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Old 09-29-2015, 07:34 PM   #1
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Solar Power

Getting ready to install solar on my Dutchmen Voltage 3305. Looking at a Renogy 200 watt kit. Has anyone installed one of these and do you know what size inverter came with my unit?
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Old 09-29-2015, 07:43 PM   #2
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I don't have a solar panel on mine. I can say that a inverter didn't come on any Voltage that I know of. A converter..........yes which is 110v A/C to 12v DC. Inverter is 12v DC to 110v A/C
Converter that came with mine is a 60 amp
I bought a "cheap" 2000 watt inverter from Harbor Freight. 1000 Watt Continuous/2000 Watt Peak Power Inverter
Runs my TV & DVD player fine. Which is all I use it for.
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Old 09-29-2015, 08:27 PM   #3
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Inverter and solar are completely independent systems that do different things. Is there a specific thing you're trying to accomplish?
Even a converter is a completely different system than a solar charging setup, although they do both recharge the batteries.
Kits are often more expensive than the sum of their components, but there is the convenience of getting most of what you need in a single go.
This kit? http://www.amazon.com/RENOGY%C2%AE-S.../dp/B00H5BPPKM
That price actually isn't too bad and the controller appears to be programmable and offer temperature compensation. Just make sure you install the controller as close to your batteries as possible to minimize voltage drop.
My favorite site for solar stuff is Solar Cells, Solar Panels, Renewable Energy, Wind Energy, Charge Controllers, Solar Trackers - Solarblvd
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Old 09-29-2015, 10:32 PM   #4
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Quote:
Originally Posted by ourlazys View Post
Getting ready to install solar on my Dutchmen Voltage 3305. Looking at a Renogy 200 watt kit. Has anyone installed one of these and do you know what size inverter came with my unit?
Thanks to both DesertRat and ewarnerusa, both gave me good information.
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Old 09-30-2015, 12:58 AM   #5
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Renogy is good stuff. I have one of their 100 watt suitcase kits. If I ever go to hard mounted panels I will buy from them. Their kits are well thought out and well priced.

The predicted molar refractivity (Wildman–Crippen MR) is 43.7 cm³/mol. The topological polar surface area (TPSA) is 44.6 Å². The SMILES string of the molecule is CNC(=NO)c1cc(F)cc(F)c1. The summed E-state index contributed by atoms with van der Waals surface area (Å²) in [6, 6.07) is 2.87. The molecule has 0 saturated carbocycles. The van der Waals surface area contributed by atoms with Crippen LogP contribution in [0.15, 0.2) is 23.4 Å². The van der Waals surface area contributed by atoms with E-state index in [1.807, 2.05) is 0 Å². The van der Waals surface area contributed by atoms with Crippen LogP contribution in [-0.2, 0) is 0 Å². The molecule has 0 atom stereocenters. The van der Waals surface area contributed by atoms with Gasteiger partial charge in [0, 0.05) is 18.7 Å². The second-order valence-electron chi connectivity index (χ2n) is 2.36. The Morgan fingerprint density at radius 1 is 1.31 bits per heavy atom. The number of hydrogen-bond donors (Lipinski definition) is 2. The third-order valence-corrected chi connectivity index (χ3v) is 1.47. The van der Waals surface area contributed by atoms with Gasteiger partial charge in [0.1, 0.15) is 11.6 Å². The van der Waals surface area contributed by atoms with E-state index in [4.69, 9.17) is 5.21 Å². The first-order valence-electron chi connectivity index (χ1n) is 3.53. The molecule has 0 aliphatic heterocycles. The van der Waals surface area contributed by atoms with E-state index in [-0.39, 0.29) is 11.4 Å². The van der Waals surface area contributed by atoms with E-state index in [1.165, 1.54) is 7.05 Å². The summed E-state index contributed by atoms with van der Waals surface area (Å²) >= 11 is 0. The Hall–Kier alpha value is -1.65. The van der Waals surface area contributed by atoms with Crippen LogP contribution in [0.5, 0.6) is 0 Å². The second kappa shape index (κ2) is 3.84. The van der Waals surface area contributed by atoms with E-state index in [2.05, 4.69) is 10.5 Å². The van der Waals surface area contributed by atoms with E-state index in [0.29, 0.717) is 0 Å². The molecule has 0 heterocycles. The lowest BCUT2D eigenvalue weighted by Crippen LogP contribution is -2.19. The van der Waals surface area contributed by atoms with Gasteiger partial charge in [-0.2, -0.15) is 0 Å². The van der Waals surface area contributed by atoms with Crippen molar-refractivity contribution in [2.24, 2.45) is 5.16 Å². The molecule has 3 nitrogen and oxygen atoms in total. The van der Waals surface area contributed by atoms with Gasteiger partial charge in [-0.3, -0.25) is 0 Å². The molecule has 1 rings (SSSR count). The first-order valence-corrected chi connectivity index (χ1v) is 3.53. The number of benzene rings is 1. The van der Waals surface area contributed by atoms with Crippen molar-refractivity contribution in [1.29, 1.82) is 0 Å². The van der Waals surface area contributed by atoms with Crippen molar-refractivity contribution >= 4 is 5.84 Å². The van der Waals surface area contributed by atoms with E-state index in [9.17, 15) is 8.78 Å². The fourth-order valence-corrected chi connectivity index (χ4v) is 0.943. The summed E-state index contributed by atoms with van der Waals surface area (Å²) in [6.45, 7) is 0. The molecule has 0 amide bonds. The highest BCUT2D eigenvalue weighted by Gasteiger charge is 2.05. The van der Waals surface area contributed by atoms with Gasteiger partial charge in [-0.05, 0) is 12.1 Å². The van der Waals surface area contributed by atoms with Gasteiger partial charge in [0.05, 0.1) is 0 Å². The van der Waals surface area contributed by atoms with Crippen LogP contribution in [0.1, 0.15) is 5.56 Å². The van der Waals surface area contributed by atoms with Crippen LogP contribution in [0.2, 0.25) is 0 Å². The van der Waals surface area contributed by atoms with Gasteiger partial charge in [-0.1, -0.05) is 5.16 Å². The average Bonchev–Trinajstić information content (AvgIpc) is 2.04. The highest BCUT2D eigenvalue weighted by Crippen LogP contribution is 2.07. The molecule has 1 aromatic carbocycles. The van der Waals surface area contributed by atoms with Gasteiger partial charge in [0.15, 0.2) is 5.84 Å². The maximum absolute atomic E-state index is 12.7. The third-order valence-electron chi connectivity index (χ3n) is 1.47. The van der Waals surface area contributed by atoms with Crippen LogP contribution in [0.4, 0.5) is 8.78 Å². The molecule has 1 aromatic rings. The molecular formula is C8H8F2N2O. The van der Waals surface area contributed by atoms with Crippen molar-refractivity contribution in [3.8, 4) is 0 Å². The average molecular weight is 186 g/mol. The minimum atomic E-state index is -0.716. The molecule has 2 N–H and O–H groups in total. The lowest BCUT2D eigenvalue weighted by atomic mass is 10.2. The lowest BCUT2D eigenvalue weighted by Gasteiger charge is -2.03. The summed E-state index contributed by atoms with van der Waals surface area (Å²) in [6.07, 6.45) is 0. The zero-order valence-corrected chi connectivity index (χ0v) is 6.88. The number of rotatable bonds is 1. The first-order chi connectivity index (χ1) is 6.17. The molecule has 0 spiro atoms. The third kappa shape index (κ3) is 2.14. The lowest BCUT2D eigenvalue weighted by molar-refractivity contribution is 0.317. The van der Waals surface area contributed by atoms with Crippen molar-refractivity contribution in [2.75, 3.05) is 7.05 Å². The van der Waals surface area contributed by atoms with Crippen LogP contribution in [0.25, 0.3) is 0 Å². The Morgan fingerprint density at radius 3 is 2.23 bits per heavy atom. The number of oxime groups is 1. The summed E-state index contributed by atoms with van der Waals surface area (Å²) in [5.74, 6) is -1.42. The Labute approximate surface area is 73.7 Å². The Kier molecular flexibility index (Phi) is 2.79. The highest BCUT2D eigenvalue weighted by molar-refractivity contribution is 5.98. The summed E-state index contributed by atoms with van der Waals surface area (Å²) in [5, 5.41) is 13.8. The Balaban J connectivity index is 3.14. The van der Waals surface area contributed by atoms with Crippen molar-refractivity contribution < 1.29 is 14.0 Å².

For solar you need: panels, wiring and a controller. And I would strongly suggest dual batteries.

A converter "converts" 120VAC to 12VDC to run lights, and fans. An Inverter takes the 12VDC and "converts" it back to 120VDC to run things like a microwave (energy hog), TV, DVD, etc.

They do make 12VDC Televisions and DVD players.

Inverters are typically not installed on RV's from the factory. They are an owner add on. If you decide you want to got that route, ask away, several of us have done it.

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Old 09-30-2015, 11:32 AM   #6
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Renogy is good stuff - at the time I bought my setup, I went with 4 Grape Solar panels from Home Depot - great price and shipped to my door.

Whatever you go with make sure you have the battery capacity to handle your specific inverter. I have a 3100 watt Magnum and sometimes 4 golf cart batteries are iffy...but it works well!
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Old 09-30-2015, 02:08 PM   #7
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Thanks everyone, very helpful. After hearing from the group and research on the web it looks like I will be going with Renogy 200 watt system and a 2000 watt inverter. It may be a month before I have all installed but I will follow back up and let you know how it went.
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Old 09-30-2015, 02:26 PM   #8
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Batteries? Inverter needs plenty of battery capacity regardless of how you plan on recharging them.
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Old 10-02-2015, 12:44 AM   #9
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The panels, charge controller, inverter choices are half of it. The fun part comes when you try to integrate the inverter power with your panel. Mine required a sub panel so I could switch between inverter and gen, and have all but A/C off the inverter, and switch without going outside. The electrical work was just as much of the cost, but I do have some extras like a charge/discharge monitor, charge balancer, and a 3/1 A/B bank setup so 1 bat is always good for the gen. Excellent set up now that it is all done but I cringe to add up the $!
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Old 10-02-2015, 03:18 PM   #10
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VCToyhauler's approach will certainly provide convenience of switching over to inverter from generator.

We don't have an onboard generator so we just plug our shore power cord directly into the inverter outlet. This way all the camper's AC outlets are live just like when running off of normal shore power or generator. I isolated my onboard converter to its own AC breaker that I switch off when I'm on inverter power. I also switch AC breakers off for the air con, microwave, and electric water heater so they don't get accidentally turned on and overload the inverter, but this part is optional. Turning off the converter is not optional though.
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